The Bay of Pigs—delicious debacle.
The Y2K Bug—gorgeously disappointing fuck-up.
Geraldo’s anti-climactic Al Capone exhumation—
—heaven on film.
Tattooed eyeliner—eyelids everywhere, revolting.
Fat-free potato chips—good Lord, makes anyone feel successful.
Being a member of the Failure Club felt good. Mostly. At least she could close her eyes and pretend it did. So Story Easton lived in a not-so-far-away land, living a not-so triumphant life of failure without tears.
And one Sunday evening in October, the woman who came into this world too stubborn, too proud to cry, was fake-crying again.
She’d done it before. Once, when she was stopped for speeding, she’d broken into a whimpering sob just to see how it felt, for just a moment, to be someone who cried. At first the vulnerability was uncomfortable and foreign, but as she wallowed in it for a few seconds, pretending the weight of the world and the weight of the day had caught up with her, she pulled off an authentic performance.
But there were no tears. There were never any tears. Some things can’t be faked.
So in the humble kitchen of her rented house she stood—a bona fide realist who hadn’t truly cried since her father died when she was five, and even
she did in a closet where nobody could see. Something about lonely, quiet Sunday evenings always made her hungry, so she fried up a homemade cheeseburger, complete with extra onions—after all, who would she need to keep her breath fresh for? With paring knife in hand, she pierced the onion’s outer skin, cutting it into two perfect halves. The aroma began to burn her eyes, and when they welled up, she pretended, for a split second, to weep.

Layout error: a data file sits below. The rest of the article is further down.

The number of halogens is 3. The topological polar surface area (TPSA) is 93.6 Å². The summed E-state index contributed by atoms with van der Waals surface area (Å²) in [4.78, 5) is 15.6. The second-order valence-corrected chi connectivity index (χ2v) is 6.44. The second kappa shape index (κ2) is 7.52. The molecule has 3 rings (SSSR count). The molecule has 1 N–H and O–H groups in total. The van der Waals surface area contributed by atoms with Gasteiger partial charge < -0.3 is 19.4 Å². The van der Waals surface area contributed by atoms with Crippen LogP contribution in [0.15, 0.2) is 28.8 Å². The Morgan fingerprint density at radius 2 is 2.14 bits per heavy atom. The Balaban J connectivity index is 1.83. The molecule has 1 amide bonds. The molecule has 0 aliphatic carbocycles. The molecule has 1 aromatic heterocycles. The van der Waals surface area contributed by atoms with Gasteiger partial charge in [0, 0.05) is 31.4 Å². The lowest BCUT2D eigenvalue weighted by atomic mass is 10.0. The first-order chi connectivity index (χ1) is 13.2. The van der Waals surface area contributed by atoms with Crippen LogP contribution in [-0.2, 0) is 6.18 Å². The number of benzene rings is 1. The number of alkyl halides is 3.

But a slight laugh replaced her pseudo-snivel when she saw how the onions had strangely assembled on the cutting board—five rings had formed a sloppy, but recognizable, Olympics logo. Story marveled at the sight of them. They weren’t interlocking—the rings themselves were intact—but still they gave the illusion of unity, which made Story feel even more alone.
A long time ago, back when she still believed in magic and saw tiny, shimmering mysteries in the flickering stars of the Phoenix skyline, even way back then, Story Easton wanted to be someone else. For as far back as her mind could remember, she imagined what it would be like to walk in other people’s shoes—and not in a figurative way, either. She wanted, literally, to pull on boots, slip into heels, lace up sneakers, whatever it took to get a glimpse of how it felt to have purpose.